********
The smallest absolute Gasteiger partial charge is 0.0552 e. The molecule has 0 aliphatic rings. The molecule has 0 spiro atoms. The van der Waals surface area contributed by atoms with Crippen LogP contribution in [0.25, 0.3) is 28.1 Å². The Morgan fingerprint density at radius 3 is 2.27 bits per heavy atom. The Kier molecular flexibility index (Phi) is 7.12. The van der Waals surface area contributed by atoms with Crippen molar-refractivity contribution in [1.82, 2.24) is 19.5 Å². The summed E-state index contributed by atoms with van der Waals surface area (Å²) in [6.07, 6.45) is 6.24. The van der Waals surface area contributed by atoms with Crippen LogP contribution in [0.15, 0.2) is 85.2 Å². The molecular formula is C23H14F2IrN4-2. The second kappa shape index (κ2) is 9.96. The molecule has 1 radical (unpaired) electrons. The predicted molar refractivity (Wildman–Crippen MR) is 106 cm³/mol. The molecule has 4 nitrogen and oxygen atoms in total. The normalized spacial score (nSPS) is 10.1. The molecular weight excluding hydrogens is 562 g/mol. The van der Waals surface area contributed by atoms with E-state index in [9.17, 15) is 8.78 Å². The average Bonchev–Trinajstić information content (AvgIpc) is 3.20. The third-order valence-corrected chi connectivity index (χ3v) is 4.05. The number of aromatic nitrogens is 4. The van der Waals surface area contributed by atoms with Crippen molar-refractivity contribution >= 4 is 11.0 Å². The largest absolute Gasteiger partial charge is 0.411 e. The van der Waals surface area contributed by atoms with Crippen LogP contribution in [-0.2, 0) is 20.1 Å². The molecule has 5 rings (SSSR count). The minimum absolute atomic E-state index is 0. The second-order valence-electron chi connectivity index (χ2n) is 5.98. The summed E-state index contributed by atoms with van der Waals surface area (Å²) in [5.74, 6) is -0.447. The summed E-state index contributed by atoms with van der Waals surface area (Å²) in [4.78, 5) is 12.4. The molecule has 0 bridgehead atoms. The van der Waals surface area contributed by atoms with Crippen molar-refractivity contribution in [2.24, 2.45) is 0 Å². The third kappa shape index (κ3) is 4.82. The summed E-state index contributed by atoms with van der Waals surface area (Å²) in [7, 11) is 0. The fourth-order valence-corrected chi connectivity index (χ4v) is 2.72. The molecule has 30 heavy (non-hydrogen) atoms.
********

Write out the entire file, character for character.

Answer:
The smallest absolute Gasteiger partial charge is 0.0552 e. The molecule has 0 aliphatic rings. The molecule has 0 spiro atoms. The van der Waals surface area contributed by atoms with Crippen LogP contribution in [0.25, 0.3) is 28.1 Å². The Morgan fingerprint density at radius 3 is 2.27 bits per heavy atom. The Kier molecular flexibility index (Phi) is 7.12. The van der Waals surface area contributed by atoms with Crippen molar-refractivity contribution in [1.82, 2.24) is 19.5 Å². The summed E-state index contributed by atoms with van der Waals surface area (Å²) in [6.07, 6.45) is 6.24. The van der Waals surface area contributed by atoms with Crippen LogP contribution in [0.15, 0.2) is 85.2 Å². The molecular formula is C23H14F2IrN4-2. The second kappa shape index (κ2) is 9.96. The molecule has 1 radical (unpaired) electrons. The predicted molar refractivity (Wildman–Crippen MR) is 106 cm³/mol. The molecule has 4 nitrogen and oxygen atoms in total. The normalized spacial score (nSPS) is 10.1. The molecular weight excluding hydrogens is 562 g/mol. The van der Waals surface area contributed by atoms with E-state index in [9.17, 15) is 8.78 Å². The average Bonchev–Trinajstić information content (AvgIpc) is 3.20. The third-order valence-corrected chi connectivity index (χ3v) is 4.05. The number of aromatic nitrogens is 4. The van der Waals surface area contributed by atoms with Crippen molar-refractivity contribution >= 4 is 11.0 Å². The largest absolute Gasteiger partial charge is 0.411 e. The van der Waals surface area contributed by atoms with Crippen LogP contribution in [-0.2, 0) is 20.1 Å². The molecule has 5 rings (SSSR count). The minimum absolute atomic E-state index is 0. The second-order valence-electron chi connectivity index (χ2n) is 5.98. The summed E-state index contributed by atoms with van der Waals surface area (Å²) in [5.74, 6) is -0.447. The summed E-state index contributed by atoms with van der Waals surface area (Å²) in [4.78, 5) is 12.4. The molecule has 0 bridgehead atoms. The van der Waals surface area contributed by atoms with Crippen molar-refractivity contribution in [2.24, 2.45) is 0 Å². The third kappa shape index (κ3) is 4.82. The summed E-state index contributed by atoms with van der Waals surface area (Å²) in [7, 11) is 0. The fourth-order valence-corrected chi connectivity index (χ4v) is 2.72. The molecule has 30 heavy (non-hydrogen) atoms.